2015 Ford Mustang GT: A Hike, a Bike, and a Track-Day Wedding, Part 4
by Mike Monticello, Senior Road Test Editor on October 25, 2015
For this final installment of our hiking, biking, wedding and track day road trip in the 2015 Ford Mustang GT, I started off the final morning with a photo shoot. Didn't have to drive far; that lead shot was taken from my hotel's balcony.
You might notice I left the numbers, required by Mazda Raceway Laguna Seca, on the Ford overnight. No, it's not that I think I'm cool driving around town with numbers on my car. Rather, I'm inherently lazy and didn't want to re-apply them at the track for Day Two.
Plus, Senior Editor Josh Jacquot's wife had done such a nice job applying them on in the first place. Apparently she noticed I was incapable of making a five, kindly shoved me aside and took over. Go ahead and add "taping numbers" to the list of things I stink at.
By the way, anyone know the connection between the number fifteen and an orange Ford Mustang?
Like the first day, Day Two with the Mustang at the track was problem-free. For the second session, Josh and I swapped cars, me into the 2015 Dodge Viper GT, he into the Mustang.
As I was belting in and putting on my helmet, it occurred to me I had never driven our long-term Dodge Viper. Nothing like jumping into an Advanced run group with an unfamiliar car. I told myself I would take it easy the first couple laps, but I instantly went into Viper Goon mode.
I don't know if that's a thing or not, but I stereotypically picture Viper guys driving like goons. Meaning, only so-so quick through the turns, then mashing the throttle the instant the track points remotely straight. Oh and mega late-braking, sometimes taking two cars at a time before turning in.
I can't remember the last time the red mist hit me so hard. Part of it is that, unlike the Mustang I had been driving, the Viper is a real track machine. It's stiff and unforgiving. It keeps you alert at all times. Everything happens so quickly, you never have a moment to breathe. The brakes are fantastic, and of course it's super-stinking fast. The closing rate on other cars was ridiculous. There were times I would pass three-to-four cars on Laguna's main straight, making holes that, well, really weren't there.
Like I said, a goon. The car made me do it.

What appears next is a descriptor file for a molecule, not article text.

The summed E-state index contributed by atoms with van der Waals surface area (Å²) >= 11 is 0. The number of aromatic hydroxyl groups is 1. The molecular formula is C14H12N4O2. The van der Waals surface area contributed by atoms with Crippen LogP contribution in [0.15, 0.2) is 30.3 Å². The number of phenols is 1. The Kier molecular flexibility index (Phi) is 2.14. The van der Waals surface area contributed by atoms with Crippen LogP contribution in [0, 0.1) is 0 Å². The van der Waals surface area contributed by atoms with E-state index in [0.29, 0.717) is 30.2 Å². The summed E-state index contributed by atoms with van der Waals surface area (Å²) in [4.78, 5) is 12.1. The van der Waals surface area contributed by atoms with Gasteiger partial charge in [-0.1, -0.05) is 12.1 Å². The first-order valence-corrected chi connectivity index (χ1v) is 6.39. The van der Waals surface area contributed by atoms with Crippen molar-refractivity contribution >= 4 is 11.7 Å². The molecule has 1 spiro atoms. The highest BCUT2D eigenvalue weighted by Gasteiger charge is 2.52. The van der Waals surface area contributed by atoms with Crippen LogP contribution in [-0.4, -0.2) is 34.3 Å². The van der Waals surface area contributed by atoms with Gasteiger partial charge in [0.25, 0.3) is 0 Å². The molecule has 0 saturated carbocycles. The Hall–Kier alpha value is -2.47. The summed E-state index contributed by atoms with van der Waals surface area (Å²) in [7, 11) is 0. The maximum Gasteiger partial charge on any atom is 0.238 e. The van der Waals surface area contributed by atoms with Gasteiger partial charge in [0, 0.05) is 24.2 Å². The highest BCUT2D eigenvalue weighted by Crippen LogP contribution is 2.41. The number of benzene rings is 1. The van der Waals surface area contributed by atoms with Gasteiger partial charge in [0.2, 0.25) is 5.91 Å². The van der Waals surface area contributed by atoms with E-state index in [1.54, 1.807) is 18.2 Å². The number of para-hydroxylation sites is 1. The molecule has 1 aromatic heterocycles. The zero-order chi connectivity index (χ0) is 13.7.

I had a huge moment when I decided to test the laws of physics by braking crazy late for Turn Two — the "Andretti Hairpin" — after cresting Turn One flat out. Turns out, ABS and worn tires can only overcome so much speed and exuberance. The thing wasn't stopping and the kitty litter was coming fast. Luckily Turn Two is quite wide, and at the last second I came off the brakes and got the thing turned.
Back at the garage, Josh said he heard some squeaking from the Mustang's brakes. We jacked up the car, took off one of the front wheels and inspected the pads. Yep, they were pretty worn. We decided the prudent thing was to park it for the rest of the day.
This car has seen some hard use: A previous track day, Edmunds testing, plus many miles of hard canyon running. We were also under strict orders to bring both cars back in perfectly good working condition (or else), and I'm pretty sure the boss wouldn't include worn-out, squeaky brakes under that definition.
I went for a ride in that thing pictured above, a home-built job with a Yamaha R1 motorcycle engine and a mechanical paddle-shift gearbox. It just about scared the pants off me, only I was wearing shorts. Pants would have been smarter, as the passenger-side exhaust (it's a right-hand-drive car) gets really hot and you feel low enough that you could reach out and touch the ground, although I have no idea why you would try that.
I don't want to think about what would have happened had we hit a wall. Life's short; take chances?
It was a great five days. I came away awed by the Viper's track ability and impressed with the Mustang as a road trip car that can haul a fair amount of stuff, and also some butt on a proper back road. It's not a pure track machine by a long stretch, and it's nowhere near as fast as the Viper. But that's okay. It just means you have to work a little harder to pass cars. And it still provided plenty of thrills.
I wouldn't shy away from taking the Stang to a track again, if given the chance. Or the Viper for that matter, even if it does bring out my inner goon.
Mike Monticello, Senior Road Test Editor